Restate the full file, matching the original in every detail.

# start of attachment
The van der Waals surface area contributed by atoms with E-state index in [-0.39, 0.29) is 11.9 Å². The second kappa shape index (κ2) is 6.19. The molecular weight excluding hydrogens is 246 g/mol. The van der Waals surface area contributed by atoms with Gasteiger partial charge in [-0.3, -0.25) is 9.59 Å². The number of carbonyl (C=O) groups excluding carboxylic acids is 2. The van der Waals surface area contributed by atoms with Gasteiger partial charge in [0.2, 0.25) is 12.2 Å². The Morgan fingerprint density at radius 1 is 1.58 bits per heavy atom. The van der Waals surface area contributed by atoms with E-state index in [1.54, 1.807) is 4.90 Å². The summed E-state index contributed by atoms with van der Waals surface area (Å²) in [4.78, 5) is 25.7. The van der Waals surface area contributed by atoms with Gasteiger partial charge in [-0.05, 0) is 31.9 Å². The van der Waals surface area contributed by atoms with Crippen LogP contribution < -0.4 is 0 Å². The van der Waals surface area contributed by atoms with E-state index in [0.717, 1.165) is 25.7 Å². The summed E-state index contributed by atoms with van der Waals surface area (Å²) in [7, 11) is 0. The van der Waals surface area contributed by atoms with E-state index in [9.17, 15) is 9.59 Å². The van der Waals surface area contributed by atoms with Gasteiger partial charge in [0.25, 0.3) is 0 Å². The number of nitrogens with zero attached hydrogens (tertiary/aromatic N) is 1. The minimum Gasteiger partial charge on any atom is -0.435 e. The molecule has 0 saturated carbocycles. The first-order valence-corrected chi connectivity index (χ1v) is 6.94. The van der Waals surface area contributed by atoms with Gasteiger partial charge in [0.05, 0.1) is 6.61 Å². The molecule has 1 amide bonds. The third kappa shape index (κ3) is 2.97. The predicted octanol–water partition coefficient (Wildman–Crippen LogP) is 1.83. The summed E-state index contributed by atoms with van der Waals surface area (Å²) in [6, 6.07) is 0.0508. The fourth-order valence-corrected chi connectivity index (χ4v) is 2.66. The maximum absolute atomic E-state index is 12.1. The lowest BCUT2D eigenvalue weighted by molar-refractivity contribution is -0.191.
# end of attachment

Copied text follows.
The van der Waals surface area contributed by atoms with E-state index in [-0.39, 0.29) is 11.9 Å². The second kappa shape index (κ2) is 6.19. The molecular weight excluding hydrogens is 246 g/mol. The van der Waals surface area contributed by atoms with Gasteiger partial charge in [-0.3, -0.25) is 9.59 Å². The number of carbonyl (C=O) groups excluding carboxylic acids is 2. The van der Waals surface area contributed by atoms with Gasteiger partial charge in [0.2, 0.25) is 12.2 Å². The Morgan fingerprint density at radius 1 is 1.58 bits per heavy atom. The van der Waals surface area contributed by atoms with E-state index in [1.54, 1.807) is 4.90 Å². The summed E-state index contributed by atoms with van der Waals surface area (Å²) in [4.78, 5) is 25.7. The van der Waals surface area contributed by atoms with Gasteiger partial charge in [-0.05, 0) is 31.9 Å². The van der Waals surface area contributed by atoms with Crippen LogP contribution < -0.4 is 0 Å². The van der Waals surface area contributed by atoms with E-state index in [0.717, 1.165) is 25.7 Å². The summed E-state index contributed by atoms with van der Waals surface area (Å²) in [7, 11) is 0. The van der Waals surface area contributed by atoms with E-state index in [9.17, 15) is 9.59 Å². The van der Waals surface area contributed by atoms with Gasteiger partial charge in [0.25, 0.3) is 0 Å². The number of nitrogens with zero attached hydrogens (tertiary/aromatic N) is 1. The minimum Gasteiger partial charge on any atom is -0.435 e. The molecule has 0 saturated carbocycles. The first-order valence-corrected chi connectivity index (χ1v) is 6.94. The van der Waals surface area contributed by atoms with Gasteiger partial charge in [0.05, 0.1) is 6.61 Å². The molecule has 1 amide bonds. The third kappa shape index (κ3) is 2.97. The predicted octanol–water partition coefficient (Wildman–Crippen LogP) is 1.83. The summed E-state index contributed by atoms with van der Waals surface area (Å²) in [6, 6.07) is 0.0508. The fourth-order valence-corrected chi connectivity index (χ4v) is 2.66. The maximum absolute atomic E-state index is 12.1. The lowest BCUT2D eigenvalue weighted by molar-refractivity contribution is -0.191.